My only desire for the 'good old days' of digital photography was when I only had one camera, which made everything simple. Now I have loads of cameras and lenses which actually makes it more difficult to decide what to take with me at any given time. While the versatility of a lot of gear is great, it's also a hassle to think about which camera and lens is going to work for the potential situations I'm going to shoot later.

Link | Posted on May 16, 2017 at 01:41 UTC

This article seems to be missing the part about getting a date with the 1D Mark II.

We need this part of the story.

For science.

Please deliver.

Link | Posted on May 4, 2017 at 10:46 UTC as 110th comment | 3 replies
On article 2017 Roundup: Compact Enthusiast Zoom Cameras (495 comments in total)
In reply to:

rob579: Always these cameras are great as "backup" cameras. What if I don't have a backup camera? Are these good enough for my only camera, or must I buy a more expensive camera just to be to be safe?

It depends on your expectations and threshold for performance, and how you compare things. A Canon 5D Mark III with equivalent lens is going to take better looking pictures than a Sony RX100 whatever. But is the image quality and operation of the RX100 good enough for your purposes?

I own a number of full frame and aps-c cameras, and yet, my everyday cameras are the Panasonic LX7 and GM1. While they don't give image quality like a 5D Mark II or Leica M9, their output is more than acceptable to me, and the convenience of carrying two very small cameras outweighs larger, heavier and chunkier.

So yes, you could easily use any one of those cameras as primary, as long as you understand their limitations and are happy with that.

Link | Posted on Apr 25, 2017 at 00:28 UTC

Man, this was an absolute beast when it was released. Being the first full frame DSLR after the Konica Minolta acquisition, it was as if Sony had packed everything they could into it to make their mark.

Idea for a future Throwback Thursday:

Canon S series, including the S30, S40 and S45 sliding lens cover cameras. The S line clamshell design stopped with the S80, and then the pocket sized S90 took its place. Or how about the Canon 1D? That was a beast back in the day, too.

Link | Posted on Apr 20, 2017 at 11:38 UTC as 85th comment | 1 reply
In reply to:

Franz Weber: This is a typical example, why Canon lags behind the competition. Ancient technology again and again. Feels like the groundhog day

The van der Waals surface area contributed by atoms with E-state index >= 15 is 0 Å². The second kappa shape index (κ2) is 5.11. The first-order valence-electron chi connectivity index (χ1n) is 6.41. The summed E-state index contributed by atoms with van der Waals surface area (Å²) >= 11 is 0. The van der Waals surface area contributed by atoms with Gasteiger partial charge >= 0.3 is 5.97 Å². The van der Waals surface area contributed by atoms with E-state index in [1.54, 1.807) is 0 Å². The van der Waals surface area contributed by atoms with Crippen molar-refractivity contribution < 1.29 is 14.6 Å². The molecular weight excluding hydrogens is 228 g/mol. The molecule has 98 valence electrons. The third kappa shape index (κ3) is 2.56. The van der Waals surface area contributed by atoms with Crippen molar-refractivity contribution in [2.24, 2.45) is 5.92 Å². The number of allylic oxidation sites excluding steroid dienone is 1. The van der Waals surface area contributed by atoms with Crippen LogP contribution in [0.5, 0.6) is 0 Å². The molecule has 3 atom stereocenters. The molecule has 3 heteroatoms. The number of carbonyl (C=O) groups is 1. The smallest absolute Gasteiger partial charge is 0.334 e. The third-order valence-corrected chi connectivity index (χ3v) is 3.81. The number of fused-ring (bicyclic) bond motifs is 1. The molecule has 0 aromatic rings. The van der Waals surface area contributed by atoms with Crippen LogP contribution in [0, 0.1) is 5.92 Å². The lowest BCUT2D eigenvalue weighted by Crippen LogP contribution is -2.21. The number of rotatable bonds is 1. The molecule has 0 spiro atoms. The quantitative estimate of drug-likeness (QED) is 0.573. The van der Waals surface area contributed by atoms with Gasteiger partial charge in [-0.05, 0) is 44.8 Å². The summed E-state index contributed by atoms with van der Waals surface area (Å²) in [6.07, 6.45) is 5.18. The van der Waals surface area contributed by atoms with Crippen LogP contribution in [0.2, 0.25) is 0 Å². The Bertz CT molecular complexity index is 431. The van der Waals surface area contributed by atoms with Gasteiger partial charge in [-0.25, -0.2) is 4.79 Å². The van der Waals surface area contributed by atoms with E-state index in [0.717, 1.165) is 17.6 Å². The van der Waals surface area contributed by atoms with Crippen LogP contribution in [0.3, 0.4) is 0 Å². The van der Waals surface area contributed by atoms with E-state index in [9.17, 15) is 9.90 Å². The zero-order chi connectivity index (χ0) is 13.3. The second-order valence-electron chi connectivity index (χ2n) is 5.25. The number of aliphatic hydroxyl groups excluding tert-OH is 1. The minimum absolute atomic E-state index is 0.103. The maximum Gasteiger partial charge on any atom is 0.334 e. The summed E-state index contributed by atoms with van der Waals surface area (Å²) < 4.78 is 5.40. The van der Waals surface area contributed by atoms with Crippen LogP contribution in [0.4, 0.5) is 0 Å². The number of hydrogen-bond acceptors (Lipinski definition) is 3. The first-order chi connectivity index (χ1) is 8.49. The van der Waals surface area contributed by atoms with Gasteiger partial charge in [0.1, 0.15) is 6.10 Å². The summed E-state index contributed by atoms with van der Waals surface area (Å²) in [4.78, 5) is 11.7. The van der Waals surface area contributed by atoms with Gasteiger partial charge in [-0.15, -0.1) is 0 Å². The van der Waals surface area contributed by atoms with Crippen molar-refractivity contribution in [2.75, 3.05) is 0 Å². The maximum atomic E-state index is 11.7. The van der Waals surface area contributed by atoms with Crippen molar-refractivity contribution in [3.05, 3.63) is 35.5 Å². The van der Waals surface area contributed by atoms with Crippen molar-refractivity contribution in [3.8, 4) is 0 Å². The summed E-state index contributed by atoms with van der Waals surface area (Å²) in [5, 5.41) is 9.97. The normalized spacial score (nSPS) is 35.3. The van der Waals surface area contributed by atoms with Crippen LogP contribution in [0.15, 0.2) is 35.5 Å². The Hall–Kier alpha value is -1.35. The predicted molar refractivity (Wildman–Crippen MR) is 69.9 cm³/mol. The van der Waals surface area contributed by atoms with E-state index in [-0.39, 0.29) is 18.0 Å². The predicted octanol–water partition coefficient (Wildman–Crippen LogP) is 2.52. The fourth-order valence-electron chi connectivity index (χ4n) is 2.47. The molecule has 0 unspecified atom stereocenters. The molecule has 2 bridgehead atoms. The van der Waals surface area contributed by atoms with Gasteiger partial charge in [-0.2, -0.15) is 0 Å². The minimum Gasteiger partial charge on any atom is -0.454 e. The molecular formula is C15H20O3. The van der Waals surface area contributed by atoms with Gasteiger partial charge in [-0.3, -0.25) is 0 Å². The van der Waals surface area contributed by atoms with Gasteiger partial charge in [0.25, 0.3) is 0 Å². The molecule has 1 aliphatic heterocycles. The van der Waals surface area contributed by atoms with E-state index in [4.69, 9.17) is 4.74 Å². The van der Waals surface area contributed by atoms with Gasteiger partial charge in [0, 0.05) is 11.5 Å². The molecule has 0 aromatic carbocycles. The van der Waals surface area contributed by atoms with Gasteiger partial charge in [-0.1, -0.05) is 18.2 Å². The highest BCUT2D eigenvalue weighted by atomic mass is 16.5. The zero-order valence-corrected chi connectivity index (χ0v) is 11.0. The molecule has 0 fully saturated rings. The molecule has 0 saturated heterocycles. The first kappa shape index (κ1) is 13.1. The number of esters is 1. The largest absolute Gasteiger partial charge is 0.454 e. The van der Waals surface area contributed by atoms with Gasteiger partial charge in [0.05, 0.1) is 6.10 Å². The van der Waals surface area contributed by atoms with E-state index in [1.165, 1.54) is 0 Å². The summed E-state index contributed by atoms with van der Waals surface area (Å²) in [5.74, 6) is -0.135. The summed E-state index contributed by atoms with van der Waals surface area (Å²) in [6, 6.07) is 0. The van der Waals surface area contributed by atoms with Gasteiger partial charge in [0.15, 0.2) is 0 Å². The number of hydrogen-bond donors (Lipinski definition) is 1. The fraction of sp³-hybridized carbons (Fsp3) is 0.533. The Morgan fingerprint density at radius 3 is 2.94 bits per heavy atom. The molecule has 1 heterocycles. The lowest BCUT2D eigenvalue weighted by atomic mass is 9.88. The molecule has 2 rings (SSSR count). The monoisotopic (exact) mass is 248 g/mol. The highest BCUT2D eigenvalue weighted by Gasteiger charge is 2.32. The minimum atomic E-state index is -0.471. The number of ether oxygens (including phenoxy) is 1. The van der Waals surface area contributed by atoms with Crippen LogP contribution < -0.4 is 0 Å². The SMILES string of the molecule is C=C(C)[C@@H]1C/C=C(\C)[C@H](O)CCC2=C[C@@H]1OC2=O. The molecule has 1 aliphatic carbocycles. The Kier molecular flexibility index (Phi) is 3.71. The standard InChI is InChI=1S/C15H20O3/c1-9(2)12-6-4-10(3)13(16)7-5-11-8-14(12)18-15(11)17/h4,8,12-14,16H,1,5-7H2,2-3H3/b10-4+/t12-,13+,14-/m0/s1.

Next thing you know, Canon will have a camera called the EOS Elan.

Link | Posted on Apr 7, 2017 at 09:06 UTC
In reply to:

Zoom Zoom Zoom: It's just hysterical!

We live in a world completely paranoid, nuts & obsessed about resolution & sharpness, where 1080p is old news, 4K already not good enough, 8K is brewing everywhere & even 16K is already also news.. AND.. Leica is releasing what will probably be THE most expensive lenses anywhere in the world money can buy in their categories, stating that "they havent targeted critical sharpness or resolution power". Then I guess they are "targeting" morons with money to spare that will attach these to the some of the ever-higher performing/resolving cinema camera bodies on the market & then play around with "the look that many cinematographers search for by using older lenses with digital sensors" later to be sharpened & corrected in post.

For the look of "old" lenses, there are thousands amazing & GORGEOUS vintage lenses to choose from at fractions of cents for the dollar of these Leica masterpieces that via adapters can fit into anything!

You have got to be f....g joking me!

@Mistral75 - the cinema and gear geek in me thrills to the thought of Panavision owning darkened vaults filled with rack and racks of lenses. After each production, a lone tech wheels a box of lenses down a long aisle filled with such boxes, like the end scene in Indiana Jones.

Link | Posted on Apr 1, 2017 at 00:31 UTC
On article The Leica Summaron 28mm F5.6 is old-fashioned fun (189 comments in total)
In reply to:

Tomasz_Wk: I don't get this lens. Why not à Voigtlander 25mm f4 instead. It's small and well made.